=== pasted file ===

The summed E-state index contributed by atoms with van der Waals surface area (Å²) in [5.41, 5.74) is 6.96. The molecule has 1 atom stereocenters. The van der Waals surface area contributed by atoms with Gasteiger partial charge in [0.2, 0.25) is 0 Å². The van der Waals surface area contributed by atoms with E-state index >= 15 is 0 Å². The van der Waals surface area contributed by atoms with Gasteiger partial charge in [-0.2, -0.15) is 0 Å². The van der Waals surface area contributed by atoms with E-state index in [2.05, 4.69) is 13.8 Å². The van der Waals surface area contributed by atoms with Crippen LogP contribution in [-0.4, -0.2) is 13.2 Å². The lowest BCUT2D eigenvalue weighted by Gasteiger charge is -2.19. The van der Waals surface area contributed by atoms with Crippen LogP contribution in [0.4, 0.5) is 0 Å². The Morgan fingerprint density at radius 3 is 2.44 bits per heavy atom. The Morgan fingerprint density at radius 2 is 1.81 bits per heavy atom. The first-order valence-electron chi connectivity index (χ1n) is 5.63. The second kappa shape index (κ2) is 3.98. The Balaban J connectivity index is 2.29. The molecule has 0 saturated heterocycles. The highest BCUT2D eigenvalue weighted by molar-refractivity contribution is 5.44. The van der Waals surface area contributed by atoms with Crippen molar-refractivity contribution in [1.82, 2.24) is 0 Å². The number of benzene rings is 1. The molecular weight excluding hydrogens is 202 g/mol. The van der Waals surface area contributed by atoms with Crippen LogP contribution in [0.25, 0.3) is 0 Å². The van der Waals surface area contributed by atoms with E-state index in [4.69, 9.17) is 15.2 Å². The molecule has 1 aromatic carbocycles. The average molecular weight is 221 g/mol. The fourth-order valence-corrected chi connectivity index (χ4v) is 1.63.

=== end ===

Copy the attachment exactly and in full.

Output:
The summed E-state index contributed by atoms with van der Waals surface area (Å²) in [5.41, 5.74) is 6.96. The molecule has 1 atom stereocenters. The van der Waals surface area contributed by atoms with Gasteiger partial charge in [0.2, 0.25) is 0 Å². The van der Waals surface area contributed by atoms with E-state index >= 15 is 0 Å². The van der Waals surface area contributed by atoms with Gasteiger partial charge in [-0.2, -0.15) is 0 Å². The van der Waals surface area contributed by atoms with E-state index in [2.05, 4.69) is 13.8 Å². The van der Waals surface area contributed by atoms with Crippen LogP contribution in [-0.4, -0.2) is 13.2 Å². The lowest BCUT2D eigenvalue weighted by Gasteiger charge is -2.19. The van der Waals surface area contributed by atoms with Crippen LogP contribution in [0.4, 0.5) is 0 Å². The Morgan fingerprint density at radius 3 is 2.44 bits per heavy atom. The Morgan fingerprint density at radius 2 is 1.81 bits per heavy atom. The first-order valence-electron chi connectivity index (χ1n) is 5.63. The second kappa shape index (κ2) is 3.98. The Balaban J connectivity index is 2.29. The molecule has 0 saturated heterocycles. The highest BCUT2D eigenvalue weighted by molar-refractivity contribution is 5.44. The van der Waals surface area contributed by atoms with Crippen molar-refractivity contribution in [1.82, 2.24) is 0 Å². The number of benzene rings is 1. The molecular weight excluding hydrogens is 202 g/mol. The van der Waals surface area contributed by atoms with Crippen LogP contribution in [0.25, 0.3) is 0 Å². The van der Waals surface area contributed by atoms with E-state index in [4.69, 9.17) is 15.2 Å². The molecule has 1 aromatic carbocycles. The average molecular weight is 221 g/mol. The fourth-order valence-corrected chi connectivity index (χ4v) is 1.63.